I think the reason it generates so much distaste is more nuanced, however. Even accounting for the fact that women are the biggest users of Facebook and Instagram, "this one" (and its cousins "this boy" and "this guy") appears to be more popular among women than among men. To my mind it recalls the male comedians of the 1970s with their barbed references to "the old ball and chain" and "her indoors" – only strip out the casual misogyny and replace it with something approaching condescension.
Does that sound harsh? Maybe. In a paper from 2005 entitled "The Scope Of Internet Linguistics", the linguist David Crystal highlights a quirk of online communication that he calls "the absence of a nonsegmental phonology" or, in layman's terms, "tone of voice". This is the reason sarcasm is best avoided when emailing your boss or why a WhatsApp conversation descends out of nowhere into an argument. It is impossible to determine the tone of a person's words unless they are spoken aloud, thus we ascribe them our own meaning. My friend Sharon may have had the purest of intentions when she posted a picture of her husband in front of the television with the caption "Making dinner while this one watches the football!" but to me, on the other side of a computer screen, it is the linguistic equivalent of her bending down and ruffling his hair. Affectionate, sure. Infantilising? I can't help but think so.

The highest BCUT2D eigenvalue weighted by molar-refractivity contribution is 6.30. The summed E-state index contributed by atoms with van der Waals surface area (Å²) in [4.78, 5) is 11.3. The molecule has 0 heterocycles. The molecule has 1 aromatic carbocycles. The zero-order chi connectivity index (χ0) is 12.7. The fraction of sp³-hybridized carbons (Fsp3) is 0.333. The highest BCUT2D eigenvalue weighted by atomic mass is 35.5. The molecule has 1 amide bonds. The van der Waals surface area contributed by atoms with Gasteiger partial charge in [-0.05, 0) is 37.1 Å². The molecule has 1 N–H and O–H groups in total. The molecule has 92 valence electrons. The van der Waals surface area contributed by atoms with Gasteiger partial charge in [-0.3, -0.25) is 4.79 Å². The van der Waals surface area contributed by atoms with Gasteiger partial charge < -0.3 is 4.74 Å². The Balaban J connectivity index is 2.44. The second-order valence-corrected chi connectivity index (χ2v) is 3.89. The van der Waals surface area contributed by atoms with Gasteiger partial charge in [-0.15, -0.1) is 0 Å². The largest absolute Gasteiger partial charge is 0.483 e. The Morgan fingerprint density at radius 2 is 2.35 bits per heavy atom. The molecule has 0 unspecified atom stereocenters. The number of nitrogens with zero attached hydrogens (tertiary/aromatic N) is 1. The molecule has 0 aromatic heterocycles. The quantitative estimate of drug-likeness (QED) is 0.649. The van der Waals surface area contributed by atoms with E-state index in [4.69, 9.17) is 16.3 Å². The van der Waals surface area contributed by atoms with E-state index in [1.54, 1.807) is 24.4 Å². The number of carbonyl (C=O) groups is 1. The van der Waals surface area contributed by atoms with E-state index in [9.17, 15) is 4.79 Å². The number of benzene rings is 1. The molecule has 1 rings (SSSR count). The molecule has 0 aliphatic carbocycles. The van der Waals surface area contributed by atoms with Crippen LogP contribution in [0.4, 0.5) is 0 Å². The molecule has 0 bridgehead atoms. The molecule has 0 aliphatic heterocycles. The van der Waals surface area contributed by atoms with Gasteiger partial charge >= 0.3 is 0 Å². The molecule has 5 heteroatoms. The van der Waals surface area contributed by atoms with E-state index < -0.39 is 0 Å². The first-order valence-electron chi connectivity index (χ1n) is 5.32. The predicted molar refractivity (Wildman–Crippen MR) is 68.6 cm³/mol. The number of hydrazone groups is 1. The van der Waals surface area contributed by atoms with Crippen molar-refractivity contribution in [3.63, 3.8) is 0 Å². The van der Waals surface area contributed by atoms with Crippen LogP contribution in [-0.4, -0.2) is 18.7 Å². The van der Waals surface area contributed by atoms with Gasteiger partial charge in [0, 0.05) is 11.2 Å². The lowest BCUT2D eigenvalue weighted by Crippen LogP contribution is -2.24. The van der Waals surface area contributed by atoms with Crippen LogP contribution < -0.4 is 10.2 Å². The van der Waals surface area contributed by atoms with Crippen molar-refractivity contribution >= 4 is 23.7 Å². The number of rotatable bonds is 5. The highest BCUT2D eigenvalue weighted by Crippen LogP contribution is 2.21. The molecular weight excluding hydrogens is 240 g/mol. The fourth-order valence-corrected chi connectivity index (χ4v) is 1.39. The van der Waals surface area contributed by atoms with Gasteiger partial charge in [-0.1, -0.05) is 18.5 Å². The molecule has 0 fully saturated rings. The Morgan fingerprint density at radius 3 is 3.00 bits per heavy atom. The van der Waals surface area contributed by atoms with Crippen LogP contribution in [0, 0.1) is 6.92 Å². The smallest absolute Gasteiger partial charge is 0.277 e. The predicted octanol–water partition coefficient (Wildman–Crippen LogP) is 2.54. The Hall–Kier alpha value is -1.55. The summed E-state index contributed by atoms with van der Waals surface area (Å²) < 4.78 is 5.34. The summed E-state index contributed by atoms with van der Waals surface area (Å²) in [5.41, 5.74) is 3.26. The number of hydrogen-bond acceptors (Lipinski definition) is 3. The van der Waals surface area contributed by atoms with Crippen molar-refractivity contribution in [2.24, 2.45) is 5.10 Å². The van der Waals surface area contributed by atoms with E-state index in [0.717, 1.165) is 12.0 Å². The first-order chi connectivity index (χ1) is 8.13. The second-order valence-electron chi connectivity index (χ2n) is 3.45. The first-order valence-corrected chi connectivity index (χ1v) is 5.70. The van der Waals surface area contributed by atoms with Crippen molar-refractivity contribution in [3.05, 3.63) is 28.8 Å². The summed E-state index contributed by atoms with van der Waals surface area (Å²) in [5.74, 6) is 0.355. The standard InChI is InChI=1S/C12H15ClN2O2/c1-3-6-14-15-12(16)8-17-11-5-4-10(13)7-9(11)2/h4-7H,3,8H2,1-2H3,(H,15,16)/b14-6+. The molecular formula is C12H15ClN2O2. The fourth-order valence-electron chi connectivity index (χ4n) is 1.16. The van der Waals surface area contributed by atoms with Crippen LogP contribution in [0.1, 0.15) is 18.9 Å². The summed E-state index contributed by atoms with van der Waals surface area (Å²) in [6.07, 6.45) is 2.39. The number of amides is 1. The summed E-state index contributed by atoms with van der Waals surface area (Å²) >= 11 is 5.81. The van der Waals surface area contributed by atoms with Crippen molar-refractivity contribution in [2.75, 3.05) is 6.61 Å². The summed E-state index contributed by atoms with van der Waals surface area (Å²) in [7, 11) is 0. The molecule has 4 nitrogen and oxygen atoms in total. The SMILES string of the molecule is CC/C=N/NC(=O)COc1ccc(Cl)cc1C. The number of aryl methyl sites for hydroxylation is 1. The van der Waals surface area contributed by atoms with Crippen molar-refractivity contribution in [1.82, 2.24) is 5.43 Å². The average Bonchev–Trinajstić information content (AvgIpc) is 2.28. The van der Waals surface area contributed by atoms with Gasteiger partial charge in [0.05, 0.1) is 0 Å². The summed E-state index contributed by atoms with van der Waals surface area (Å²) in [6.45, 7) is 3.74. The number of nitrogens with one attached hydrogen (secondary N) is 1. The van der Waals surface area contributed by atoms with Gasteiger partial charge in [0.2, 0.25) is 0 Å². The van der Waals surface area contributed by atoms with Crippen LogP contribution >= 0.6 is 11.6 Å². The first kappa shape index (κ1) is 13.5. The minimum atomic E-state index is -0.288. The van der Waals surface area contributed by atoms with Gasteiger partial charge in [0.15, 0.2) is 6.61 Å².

Enter the arena of Mumsnet and it acquires a more troubling connotation. Here, where there is a degree of anonymity – i.e. no photograph to provide context and clarification – users refer not to "this one" but more generically to a "darling husband" or "darling partner", frequently abbreviated to "DH" or "DP". The sincerity of that "darling" is often up for debate, however. Take this response to a post from a woman whose husband was uncomfortable with her earning more than him: "Ignoring the fact that your DH sounds like a massive bellend, the way you work out your money seems a bit chaotic." From term of endearment to unabashed insult in the same breath. Snide remarks like this one set women against men in a way that, in 2019, feels regressive and dangerous. We're back to those 1970s comedians again.
It is important to remember, though, that what we share online is rarely an accurate reflection of real life. Last year, a survey of 2,000 UK adults by the relationship support charity Relate found that 51% of millennials portray their relationship as happier than it really is, while 42% use social media to give "the impression of a perfect relationship". This may go some way to explain the proliferation of terms like "this one" – we have identified them as a signifier of romantic bliss and, consciously or otherwise, used them to cultivate our online persona. I'd hazard a guess that most of your mates who drop a "this one" do so unthinkingly.
How and why it came about, we may never know. I suspect that the popularity of Bridget Jones' Diary (and later, Gone Girl), with its wryly written journal entries, has something to do with it. I wonder, too, whether the original third-person format of Facebook status updates – "Katy is [insert what you're up to here]" – established a distance between our real and online selves that we have since struggled to close. Our reluctance to use the possessive – "my boyfriend", "my partner" – could certainly be indicative of a tendency to think of ourselves in the third person. Or perhaps it is pure narcissism: a carefully positioned "this one" conveys to the people who matter that you have hit the relationship jackpot but in refusing to name your significant other, you ensure that the focus remains squarely on you.